So who’s mad at me over this?
I still stand by what I said, even though you obviously would have a short-term gain right now…..
P.S. ames, I’m sending you back that Macy’s card now. Happy birthday to you!May 8, 2009 5:33 am at 5:33 am #1075537
ames: Its your birthday?May 8, 2009 8:08 am at 8:08 am #1075538
ames: Well Happy Birthday! (how old are you now how old are you now how old are you now? just kidding lol)May 12, 2009 3:31 pm at 3:31 pm #1075539
What is the value of citigroup/citicorp? There’s a lot of speculation, and a lot of gambling, that’s for sure. It is not a value buy.
But I’m curious to hear what others think. And I’m curious to know what they analyzed in order to develop their opinion. Because the normal sources of information (income statements and balance sheets, etc) are as worthless as the promises of a politician.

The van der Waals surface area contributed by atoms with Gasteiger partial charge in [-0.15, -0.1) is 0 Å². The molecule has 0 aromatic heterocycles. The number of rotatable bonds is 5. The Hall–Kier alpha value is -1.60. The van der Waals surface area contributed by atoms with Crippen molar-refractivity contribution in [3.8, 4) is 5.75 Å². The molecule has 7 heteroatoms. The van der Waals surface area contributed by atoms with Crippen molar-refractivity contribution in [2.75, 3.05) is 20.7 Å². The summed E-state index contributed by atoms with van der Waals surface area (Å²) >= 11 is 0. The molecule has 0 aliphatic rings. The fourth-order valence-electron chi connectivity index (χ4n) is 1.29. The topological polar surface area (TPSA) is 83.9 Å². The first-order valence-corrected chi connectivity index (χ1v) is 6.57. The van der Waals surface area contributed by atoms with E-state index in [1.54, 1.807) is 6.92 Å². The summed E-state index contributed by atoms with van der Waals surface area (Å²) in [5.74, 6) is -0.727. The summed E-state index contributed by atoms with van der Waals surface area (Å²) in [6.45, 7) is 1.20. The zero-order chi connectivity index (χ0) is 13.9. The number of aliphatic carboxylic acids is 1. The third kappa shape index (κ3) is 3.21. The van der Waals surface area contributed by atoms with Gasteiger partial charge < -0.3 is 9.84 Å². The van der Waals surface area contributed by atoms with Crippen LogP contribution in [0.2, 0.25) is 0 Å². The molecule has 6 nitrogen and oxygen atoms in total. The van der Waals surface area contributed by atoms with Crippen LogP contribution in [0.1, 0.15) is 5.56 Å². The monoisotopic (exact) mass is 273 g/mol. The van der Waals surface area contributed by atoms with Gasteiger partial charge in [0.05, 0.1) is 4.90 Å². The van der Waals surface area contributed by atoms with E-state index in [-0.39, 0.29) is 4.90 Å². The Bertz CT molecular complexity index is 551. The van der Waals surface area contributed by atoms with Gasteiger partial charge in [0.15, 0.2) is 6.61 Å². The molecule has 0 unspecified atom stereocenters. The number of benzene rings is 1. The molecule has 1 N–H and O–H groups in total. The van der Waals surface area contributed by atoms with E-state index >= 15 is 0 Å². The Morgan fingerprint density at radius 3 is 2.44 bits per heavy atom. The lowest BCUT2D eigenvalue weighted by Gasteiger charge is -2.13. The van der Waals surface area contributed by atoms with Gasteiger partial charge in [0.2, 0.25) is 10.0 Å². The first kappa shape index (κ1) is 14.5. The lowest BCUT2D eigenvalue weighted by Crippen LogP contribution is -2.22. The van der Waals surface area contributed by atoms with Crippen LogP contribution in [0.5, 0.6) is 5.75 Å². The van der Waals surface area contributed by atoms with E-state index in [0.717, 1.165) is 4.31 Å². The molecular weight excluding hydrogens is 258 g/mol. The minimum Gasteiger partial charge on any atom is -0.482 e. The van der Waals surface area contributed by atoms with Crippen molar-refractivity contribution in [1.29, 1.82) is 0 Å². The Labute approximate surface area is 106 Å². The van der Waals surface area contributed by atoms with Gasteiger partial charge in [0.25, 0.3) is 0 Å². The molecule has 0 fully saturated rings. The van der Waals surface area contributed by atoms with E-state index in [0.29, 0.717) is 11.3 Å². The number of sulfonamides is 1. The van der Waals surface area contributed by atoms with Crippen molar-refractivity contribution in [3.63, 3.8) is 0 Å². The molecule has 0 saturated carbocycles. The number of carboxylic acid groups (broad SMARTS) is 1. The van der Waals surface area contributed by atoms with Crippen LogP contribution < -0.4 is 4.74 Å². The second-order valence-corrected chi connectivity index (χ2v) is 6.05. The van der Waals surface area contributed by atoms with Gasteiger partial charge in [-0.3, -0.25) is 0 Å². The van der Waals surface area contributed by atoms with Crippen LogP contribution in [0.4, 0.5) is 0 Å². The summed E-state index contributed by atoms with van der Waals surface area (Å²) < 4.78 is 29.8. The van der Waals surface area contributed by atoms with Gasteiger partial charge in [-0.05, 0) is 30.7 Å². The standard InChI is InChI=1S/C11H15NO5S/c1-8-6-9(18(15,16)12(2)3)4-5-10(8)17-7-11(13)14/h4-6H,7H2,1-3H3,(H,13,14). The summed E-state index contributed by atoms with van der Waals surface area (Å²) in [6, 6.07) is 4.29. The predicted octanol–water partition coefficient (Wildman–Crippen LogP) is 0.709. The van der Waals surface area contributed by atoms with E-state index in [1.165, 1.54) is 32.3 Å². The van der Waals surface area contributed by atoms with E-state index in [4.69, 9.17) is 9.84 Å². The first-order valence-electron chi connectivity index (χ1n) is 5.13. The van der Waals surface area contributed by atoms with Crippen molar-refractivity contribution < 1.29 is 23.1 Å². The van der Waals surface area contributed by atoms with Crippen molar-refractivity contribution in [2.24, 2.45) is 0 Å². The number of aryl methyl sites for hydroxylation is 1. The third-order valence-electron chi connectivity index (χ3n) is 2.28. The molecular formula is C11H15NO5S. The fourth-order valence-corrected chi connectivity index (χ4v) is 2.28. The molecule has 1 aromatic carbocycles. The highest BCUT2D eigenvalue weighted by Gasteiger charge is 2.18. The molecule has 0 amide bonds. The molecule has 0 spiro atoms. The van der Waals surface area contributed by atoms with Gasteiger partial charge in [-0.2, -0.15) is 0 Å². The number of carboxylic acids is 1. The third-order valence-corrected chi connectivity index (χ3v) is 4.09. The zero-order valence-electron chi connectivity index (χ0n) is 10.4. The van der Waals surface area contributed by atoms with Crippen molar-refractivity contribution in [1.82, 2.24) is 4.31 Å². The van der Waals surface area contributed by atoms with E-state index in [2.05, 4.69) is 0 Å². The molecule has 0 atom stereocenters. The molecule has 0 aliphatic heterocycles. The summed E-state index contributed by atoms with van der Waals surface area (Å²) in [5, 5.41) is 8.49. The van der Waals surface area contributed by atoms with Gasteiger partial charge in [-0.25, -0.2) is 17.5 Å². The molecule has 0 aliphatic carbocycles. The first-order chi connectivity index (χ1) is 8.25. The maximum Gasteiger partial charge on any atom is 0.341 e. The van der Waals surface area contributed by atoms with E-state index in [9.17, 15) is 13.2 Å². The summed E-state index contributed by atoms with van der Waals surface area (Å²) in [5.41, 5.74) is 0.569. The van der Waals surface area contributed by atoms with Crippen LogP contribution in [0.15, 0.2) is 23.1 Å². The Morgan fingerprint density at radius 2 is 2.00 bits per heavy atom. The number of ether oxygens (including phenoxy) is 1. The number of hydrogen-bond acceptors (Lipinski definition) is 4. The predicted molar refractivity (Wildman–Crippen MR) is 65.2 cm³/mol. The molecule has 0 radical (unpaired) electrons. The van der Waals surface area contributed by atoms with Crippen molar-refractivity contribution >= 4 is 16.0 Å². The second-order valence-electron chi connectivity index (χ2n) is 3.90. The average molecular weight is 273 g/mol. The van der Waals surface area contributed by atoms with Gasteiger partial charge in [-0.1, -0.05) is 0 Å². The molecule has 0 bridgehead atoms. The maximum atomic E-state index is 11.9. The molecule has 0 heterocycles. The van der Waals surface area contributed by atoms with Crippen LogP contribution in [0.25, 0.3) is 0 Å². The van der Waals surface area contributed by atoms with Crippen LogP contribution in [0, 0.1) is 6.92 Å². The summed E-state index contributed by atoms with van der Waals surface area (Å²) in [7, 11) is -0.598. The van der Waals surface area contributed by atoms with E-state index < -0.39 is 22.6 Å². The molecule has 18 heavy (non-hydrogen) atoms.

The only arguments I’ve heard for buying Citi are 1) Little to lose vs much to gain (which doesn’t account for the relative likelihood of each) and 2) Citi can’t and won’t fail so eventually it must go up.May 12, 2009 4:37 pm at 4:37 pm #1075540
lol, ames, you’re on a roll! I’m glad they let you out from rehab!
I don’t like the can’t fail approach. Once Obama finishes nationalizing them then there won’t be any common stock anymore(ie stock that us commoners can buy, lol).May 12, 2009 5:17 pm at 5:17 pm #1075541
1 – Why would you go long term with Citi and not have a growth/value portfolio instead? I’d bet that a portfolio beats Citi for returns over 20 years, plus the downside risk is minimized. You’re not going to have the up and down swings that Citi would have along the way.
2 – Who says that the Citi shares you buy today are going to give you a part in the bank that gets saved (assuming that it will get saved)? How do you know that the shares won’t be diluted/dissolved/reverse split? Not too long ago Citi was allowed to split into two companies – the good Citi and the bad Citi. What if your shares give you ownership of only the bad Citi (next time) and the good Citi gets to issue new shares?May 12, 2009 5:29 pm at 5:29 pm #1075542